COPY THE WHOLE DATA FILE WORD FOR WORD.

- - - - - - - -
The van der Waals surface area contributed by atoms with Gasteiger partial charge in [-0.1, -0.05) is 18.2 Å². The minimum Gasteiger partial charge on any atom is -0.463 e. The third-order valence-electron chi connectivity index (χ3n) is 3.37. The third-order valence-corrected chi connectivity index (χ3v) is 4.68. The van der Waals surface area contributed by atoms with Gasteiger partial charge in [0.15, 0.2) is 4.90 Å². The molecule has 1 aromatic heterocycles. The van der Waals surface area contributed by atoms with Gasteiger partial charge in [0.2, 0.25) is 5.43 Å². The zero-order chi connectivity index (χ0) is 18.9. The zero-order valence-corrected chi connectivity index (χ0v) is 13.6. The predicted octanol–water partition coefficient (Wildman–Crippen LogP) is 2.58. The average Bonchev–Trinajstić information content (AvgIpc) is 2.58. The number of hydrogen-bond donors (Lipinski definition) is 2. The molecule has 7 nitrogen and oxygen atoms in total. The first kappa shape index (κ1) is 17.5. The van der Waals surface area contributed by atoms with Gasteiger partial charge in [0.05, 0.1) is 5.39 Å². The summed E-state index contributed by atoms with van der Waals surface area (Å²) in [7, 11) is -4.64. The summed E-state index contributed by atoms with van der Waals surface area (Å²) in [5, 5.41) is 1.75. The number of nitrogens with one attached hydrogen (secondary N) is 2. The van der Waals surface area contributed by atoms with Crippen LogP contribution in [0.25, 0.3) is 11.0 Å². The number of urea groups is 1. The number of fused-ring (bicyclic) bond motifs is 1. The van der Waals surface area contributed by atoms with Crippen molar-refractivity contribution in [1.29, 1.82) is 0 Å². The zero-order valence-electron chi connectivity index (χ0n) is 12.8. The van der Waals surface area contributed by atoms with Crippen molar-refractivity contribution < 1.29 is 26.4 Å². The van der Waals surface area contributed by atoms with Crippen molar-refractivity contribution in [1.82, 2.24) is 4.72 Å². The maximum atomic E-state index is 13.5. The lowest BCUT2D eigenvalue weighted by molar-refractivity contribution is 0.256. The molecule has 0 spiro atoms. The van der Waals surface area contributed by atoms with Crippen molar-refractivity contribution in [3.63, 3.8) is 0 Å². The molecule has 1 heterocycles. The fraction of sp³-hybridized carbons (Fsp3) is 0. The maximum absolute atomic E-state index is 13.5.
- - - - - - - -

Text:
The van der Waals surface area contributed by atoms with Gasteiger partial charge in [-0.1, -0.05) is 18.2 Å². The minimum Gasteiger partial charge on any atom is -0.463 e. The third-order valence-electron chi connectivity index (χ3n) is 3.37. The third-order valence-corrected chi connectivity index (χ3v) is 4.68. The van der Waals surface area contributed by atoms with Gasteiger partial charge in [0.15, 0.2) is 4.90 Å². The molecule has 1 aromatic heterocycles. The van der Waals surface area contributed by atoms with Gasteiger partial charge in [0.2, 0.25) is 5.43 Å². The zero-order chi connectivity index (χ0) is 18.9. The zero-order valence-corrected chi connectivity index (χ0v) is 13.6. The predicted octanol–water partition coefficient (Wildman–Crippen LogP) is 2.58. The average Bonchev–Trinajstić information content (AvgIpc) is 2.58. The number of hydrogen-bond donors (Lipinski definition) is 2. The molecule has 7 nitrogen and oxygen atoms in total. The first kappa shape index (κ1) is 17.5. The van der Waals surface area contributed by atoms with Gasteiger partial charge in [0.05, 0.1) is 5.39 Å². The summed E-state index contributed by atoms with van der Waals surface area (Å²) in [7, 11) is -4.64. The summed E-state index contributed by atoms with van der Waals surface area (Å²) in [5, 5.41) is 1.75. The number of nitrogens with one attached hydrogen (secondary N) is 2. The van der Waals surface area contributed by atoms with Crippen LogP contribution in [0.25, 0.3) is 11.0 Å². The number of urea groups is 1. The number of fused-ring (bicyclic) bond motifs is 1. The van der Waals surface area contributed by atoms with Crippen molar-refractivity contribution in [1.29, 1.82) is 0 Å². The zero-order valence-electron chi connectivity index (χ0n) is 12.8. The van der Waals surface area contributed by atoms with Crippen molar-refractivity contribution < 1.29 is 26.4 Å². The van der Waals surface area contributed by atoms with Crippen molar-refractivity contribution in [1.82, 2.24) is 4.72 Å². The maximum atomic E-state index is 13.5. The lowest BCUT2D eigenvalue weighted by molar-refractivity contribution is 0.256. The molecule has 0 spiro atoms. The van der Waals surface area contributed by atoms with Crippen molar-refractivity contribution in [3.63, 3.8) is 0 Å². The molecule has 1 heterocycles. The fraction of sp³-hybridized carbons (Fsp3) is 0. The maximum absolute atomic E-state index is 13.5.